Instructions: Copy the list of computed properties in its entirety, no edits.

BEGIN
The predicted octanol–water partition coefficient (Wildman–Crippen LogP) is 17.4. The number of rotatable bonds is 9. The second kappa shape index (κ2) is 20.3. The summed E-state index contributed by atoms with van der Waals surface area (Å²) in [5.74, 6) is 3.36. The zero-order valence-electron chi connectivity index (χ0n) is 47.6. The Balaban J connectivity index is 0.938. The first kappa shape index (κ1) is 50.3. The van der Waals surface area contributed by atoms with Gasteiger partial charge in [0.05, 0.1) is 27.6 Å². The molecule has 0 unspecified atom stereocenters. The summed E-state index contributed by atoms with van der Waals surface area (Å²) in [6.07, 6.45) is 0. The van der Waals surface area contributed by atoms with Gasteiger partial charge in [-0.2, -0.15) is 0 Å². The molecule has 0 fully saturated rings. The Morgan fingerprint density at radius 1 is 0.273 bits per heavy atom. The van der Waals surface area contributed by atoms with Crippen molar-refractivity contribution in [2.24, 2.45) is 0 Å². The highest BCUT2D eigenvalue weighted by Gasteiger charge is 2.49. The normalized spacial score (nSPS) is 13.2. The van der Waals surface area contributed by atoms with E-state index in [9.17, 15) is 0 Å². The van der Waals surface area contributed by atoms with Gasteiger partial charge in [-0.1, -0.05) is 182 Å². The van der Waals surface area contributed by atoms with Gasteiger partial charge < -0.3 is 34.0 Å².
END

The predicted octanol–water partition coefficient (Wildman–Crippen LogP) is 17.4. The number of rotatable bonds is 9. The second kappa shape index (κ2) is 20.3. The summed E-state index contributed by atoms with van der Waals surface area (Å²) in [5.74, 6) is 3.36. The zero-order valence-electron chi connectivity index (χ0n) is 47.6. The Balaban J connectivity index is 0.938. The first kappa shape index (κ1) is 50.3. The van der Waals surface area contributed by atoms with Gasteiger partial charge in [0.05, 0.1) is 27.6 Å². The molecule has 0 unspecified atom stereocenters. The summed E-state index contributed by atoms with van der Waals surface area (Å²) in [6.07, 6.45) is 0. The van der Waals surface area contributed by atoms with Gasteiger partial charge in [-0.2, -0.15) is 0 Å². The molecule has 0 fully saturated rings. The Morgan fingerprint density at radius 1 is 0.273 bits per heavy atom. The van der Waals surface area contributed by atoms with Crippen molar-refractivity contribution in [2.24, 2.45) is 0 Å². The highest BCUT2D eigenvalue weighted by Gasteiger charge is 2.49. The normalized spacial score (nSPS) is 13.2. The van der Waals surface area contributed by atoms with E-state index in [9.17, 15) is 0 Å². The van der Waals surface area contributed by atoms with Gasteiger partial charge in [-0.1, -0.05) is 182 Å². The van der Waals surface area contributed by atoms with Gasteiger partial charge < -0.3 is 34.0 Å².